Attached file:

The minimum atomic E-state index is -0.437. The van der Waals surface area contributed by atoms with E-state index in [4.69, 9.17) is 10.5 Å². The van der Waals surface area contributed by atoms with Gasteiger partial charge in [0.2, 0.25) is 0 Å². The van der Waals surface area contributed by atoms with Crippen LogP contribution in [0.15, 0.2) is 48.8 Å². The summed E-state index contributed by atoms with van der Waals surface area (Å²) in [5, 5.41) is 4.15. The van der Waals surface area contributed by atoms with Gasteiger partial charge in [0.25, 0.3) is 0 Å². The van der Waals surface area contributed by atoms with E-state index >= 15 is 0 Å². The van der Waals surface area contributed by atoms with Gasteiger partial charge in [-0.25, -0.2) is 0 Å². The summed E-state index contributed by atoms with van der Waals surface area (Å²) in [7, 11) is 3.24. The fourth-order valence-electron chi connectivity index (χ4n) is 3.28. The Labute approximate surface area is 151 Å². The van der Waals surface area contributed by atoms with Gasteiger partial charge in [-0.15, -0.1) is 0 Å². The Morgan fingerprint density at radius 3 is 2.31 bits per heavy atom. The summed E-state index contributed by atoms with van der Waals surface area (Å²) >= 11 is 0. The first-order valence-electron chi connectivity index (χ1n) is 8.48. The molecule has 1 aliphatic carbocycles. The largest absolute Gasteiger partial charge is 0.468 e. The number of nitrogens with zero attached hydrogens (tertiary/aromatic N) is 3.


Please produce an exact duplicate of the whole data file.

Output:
The minimum atomic E-state index is -0.437. The van der Waals surface area contributed by atoms with E-state index in [4.69, 9.17) is 10.5 Å². The van der Waals surface area contributed by atoms with Gasteiger partial charge in [0.2, 0.25) is 0 Å². The van der Waals surface area contributed by atoms with Crippen LogP contribution in [0.15, 0.2) is 48.8 Å². The summed E-state index contributed by atoms with van der Waals surface area (Å²) in [5, 5.41) is 4.15. The van der Waals surface area contributed by atoms with Gasteiger partial charge in [0.25, 0.3) is 0 Å². The van der Waals surface area contributed by atoms with E-state index >= 15 is 0 Å². The van der Waals surface area contributed by atoms with Gasteiger partial charge in [-0.25, -0.2) is 0 Å². The summed E-state index contributed by atoms with van der Waals surface area (Å²) in [7, 11) is 3.24. The fourth-order valence-electron chi connectivity index (χ4n) is 3.28. The Labute approximate surface area is 151 Å². The van der Waals surface area contributed by atoms with Gasteiger partial charge in [-0.15, -0.1) is 0 Å². The Morgan fingerprint density at radius 3 is 2.31 bits per heavy atom. The summed E-state index contributed by atoms with van der Waals surface area (Å²) >= 11 is 0. The first-order valence-electron chi connectivity index (χ1n) is 8.48. The molecule has 1 aliphatic carbocycles. The largest absolute Gasteiger partial charge is 0.468 e. The number of nitrogens with zero attached hydrogens (tertiary/aromatic N) is 3.